It's always fun to look both backward and forward during the New Year holiday, so I'll indulge in a bit of nostalgia in this last Dividend Diva column of 2011.
A review of this year's performance shows that my dividend fund threw off almost 10% in dividend income this year. I captured 261 dividends, using roughly 30% of the fund's capital, while the other 70% was the foundation invested in a solid set of growth stocks. Our average dividend return was 1.16%, while the average total return on a trade (dividend plus capital gain/loss) was 0.5%. The total return was affected by the bear-market spells we suffered through this year (since last spring, almost every month was down for the S&P 500).
Our biggest dividend was the recent Limited Brands (LTD) special, which represented a payout of more than 9%. Limited is a good lesson in how to play specials, because you won't gain back the full dividend amount to get out of the trade even. Happily, this doesn't matter; all you want is to have a positive total return. We sold Limited this week at a loss from our cost, but combining the 9% with an approximate 6% capital loss generated a total return of 3.35% over a 24-day holding period. Annualize that! (I continue to hold Limited, since the earnings momentum is great, but I doubled the position size into the dividend, then cut it back to normal 24 days later.)
Another lesson learned was the trade in Frontier Communications (FTR), initiated on Sept. 1. Although we collected 5% in income, the stock was bombed this fall and the trade lost 21%. The lesson here is that not every trade works, and the goal is to minimize your loss when it doesn't. Because the yield is so high, you could actually hold FTR and approach your overall yield target, but you risk more capital loss. I held FTR through two dividend payments, but got killed on the stock. I should have taken my lumps and gotten out sooner. Unfortunately, there is no formula for when to take a loss and move on -- that is the art of dividend rotation, and why you need to exercise judgment and expertise to be successful at it.
Looking forward, our dividends for 2011 are finished, obviously, so I am setting up for January. Another concept of dividend rotation trading is to buy in advance of the ex-date, rather than the day before. There isn't a lot of money in the market dedicated to dividend capture, but there is enough that stocks will run up in the last few days ahead of a dividend. This makes getting out a bit tougher. If you can buy a week or two ahead of a dividend, you have a better chance of having a lower cost basis and getting out more quickly after the dividend. You don't want to go more than a week or two ahead though, because then you are owning it rather than trading it, and you are tying up your capital for a longer period. Remember, the name of the game is capital utilization.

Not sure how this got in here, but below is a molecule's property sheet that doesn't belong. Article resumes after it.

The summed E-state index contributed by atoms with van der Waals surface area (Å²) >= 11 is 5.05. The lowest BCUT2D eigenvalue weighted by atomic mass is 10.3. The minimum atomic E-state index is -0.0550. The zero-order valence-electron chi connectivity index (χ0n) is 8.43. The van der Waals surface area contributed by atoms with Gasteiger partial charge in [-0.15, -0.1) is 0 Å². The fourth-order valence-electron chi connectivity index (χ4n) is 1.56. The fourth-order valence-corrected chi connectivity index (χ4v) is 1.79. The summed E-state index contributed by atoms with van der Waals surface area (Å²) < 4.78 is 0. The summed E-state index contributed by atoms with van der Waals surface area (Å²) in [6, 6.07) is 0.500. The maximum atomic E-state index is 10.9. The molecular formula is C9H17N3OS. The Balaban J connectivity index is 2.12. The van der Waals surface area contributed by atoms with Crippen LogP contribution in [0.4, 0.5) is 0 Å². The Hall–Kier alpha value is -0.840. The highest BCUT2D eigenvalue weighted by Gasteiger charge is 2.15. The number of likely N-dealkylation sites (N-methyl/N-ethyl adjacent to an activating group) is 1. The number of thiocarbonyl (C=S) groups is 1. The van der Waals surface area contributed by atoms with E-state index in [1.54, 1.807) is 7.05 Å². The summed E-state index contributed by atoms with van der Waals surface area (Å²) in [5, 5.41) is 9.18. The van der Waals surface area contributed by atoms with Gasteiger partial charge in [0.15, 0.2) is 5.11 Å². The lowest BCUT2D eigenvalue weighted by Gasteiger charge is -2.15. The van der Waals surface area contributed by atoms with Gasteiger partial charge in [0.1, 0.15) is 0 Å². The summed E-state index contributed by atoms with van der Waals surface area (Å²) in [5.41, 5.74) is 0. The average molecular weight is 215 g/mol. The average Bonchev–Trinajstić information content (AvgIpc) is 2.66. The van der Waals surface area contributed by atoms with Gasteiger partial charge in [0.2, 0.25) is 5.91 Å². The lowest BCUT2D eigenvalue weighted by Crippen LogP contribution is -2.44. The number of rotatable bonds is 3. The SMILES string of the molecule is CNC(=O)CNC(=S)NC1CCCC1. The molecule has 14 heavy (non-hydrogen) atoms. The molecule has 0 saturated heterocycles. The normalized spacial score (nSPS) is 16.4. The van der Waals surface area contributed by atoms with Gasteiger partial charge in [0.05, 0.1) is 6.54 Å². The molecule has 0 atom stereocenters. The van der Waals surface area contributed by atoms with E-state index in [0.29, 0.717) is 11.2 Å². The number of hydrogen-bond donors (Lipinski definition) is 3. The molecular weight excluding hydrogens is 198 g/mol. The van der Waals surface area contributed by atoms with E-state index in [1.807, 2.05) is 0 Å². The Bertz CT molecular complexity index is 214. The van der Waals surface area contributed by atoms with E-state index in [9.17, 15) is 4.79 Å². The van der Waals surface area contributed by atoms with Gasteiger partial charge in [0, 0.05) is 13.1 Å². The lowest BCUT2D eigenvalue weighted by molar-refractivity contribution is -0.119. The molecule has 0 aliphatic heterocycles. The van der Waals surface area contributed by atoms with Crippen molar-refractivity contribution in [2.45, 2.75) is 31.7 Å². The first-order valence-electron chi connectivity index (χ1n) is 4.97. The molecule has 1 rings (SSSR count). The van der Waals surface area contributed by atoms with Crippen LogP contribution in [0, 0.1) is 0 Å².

The upcoming dividend lineup looks OK. The January dividends are from December declarations, which is normally a slower month. February will be busy, as boards declare dividends in January in conjunction with earnings reports. So be active next month and plan to be even more active in February.
Despite my bad experience in FTR, the communications sector is a good one for yield, and we have both AT&T (T) and Verizon (VZ) paying out next week. Both go ex-dividend Jan. 6, with T paying 1.46% and VZ paying 1.25%. Be careful of the T chart, which is hitting recent highs (confirming that lesson to get in earlier).
General Mills (GIS) is paying 0.75% on the same day; I like playing the consumer staples for their stability. The following week, Abbott Labs (ABT) is teed up for 0.85% on the Jan. 11. After that, it's slow going until later in the month, although more will get filled in later. We'll look at later dividends in a future column.
As we close the curtain on 2011, I want to wish all our readers a safe and prosperous 2012. I hope it yields you good health, good friends and family, and good income!